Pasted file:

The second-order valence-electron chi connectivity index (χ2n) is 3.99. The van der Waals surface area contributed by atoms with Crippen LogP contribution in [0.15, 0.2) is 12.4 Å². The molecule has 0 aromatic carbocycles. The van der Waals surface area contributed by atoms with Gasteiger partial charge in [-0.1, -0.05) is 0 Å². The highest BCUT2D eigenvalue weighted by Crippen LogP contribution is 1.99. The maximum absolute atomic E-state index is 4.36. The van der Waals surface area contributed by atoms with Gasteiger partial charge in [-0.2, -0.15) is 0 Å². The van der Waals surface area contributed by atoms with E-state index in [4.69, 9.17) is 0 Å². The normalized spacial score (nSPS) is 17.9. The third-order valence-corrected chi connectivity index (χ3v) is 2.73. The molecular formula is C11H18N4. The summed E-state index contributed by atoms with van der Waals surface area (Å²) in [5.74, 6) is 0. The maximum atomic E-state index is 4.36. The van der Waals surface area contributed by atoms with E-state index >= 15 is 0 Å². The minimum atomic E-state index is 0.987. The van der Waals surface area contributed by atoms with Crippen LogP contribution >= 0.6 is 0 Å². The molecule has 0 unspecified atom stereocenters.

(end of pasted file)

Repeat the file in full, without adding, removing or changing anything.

The second-order valence-electron chi connectivity index (χ2n) is 3.99. The van der Waals surface area contributed by atoms with Crippen LogP contribution in [0.15, 0.2) is 12.4 Å². The molecule has 0 aromatic carbocycles. The van der Waals surface area contributed by atoms with Gasteiger partial charge in [-0.1, -0.05) is 0 Å². The highest BCUT2D eigenvalue weighted by Crippen LogP contribution is 1.99. The maximum absolute atomic E-state index is 4.36. The van der Waals surface area contributed by atoms with Gasteiger partial charge in [-0.2, -0.15) is 0 Å². The van der Waals surface area contributed by atoms with E-state index in [4.69, 9.17) is 0 Å². The normalized spacial score (nSPS) is 17.9. The third-order valence-corrected chi connectivity index (χ3v) is 2.73. The molecular formula is C11H18N4. The summed E-state index contributed by atoms with van der Waals surface area (Å²) in [5.74, 6) is 0. The maximum atomic E-state index is 4.36. The van der Waals surface area contributed by atoms with E-state index >= 15 is 0 Å². The minimum atomic E-state index is 0.987. The van der Waals surface area contributed by atoms with Crippen LogP contribution >= 0.6 is 0 Å². The molecule has 0 unspecified atom stereocenters.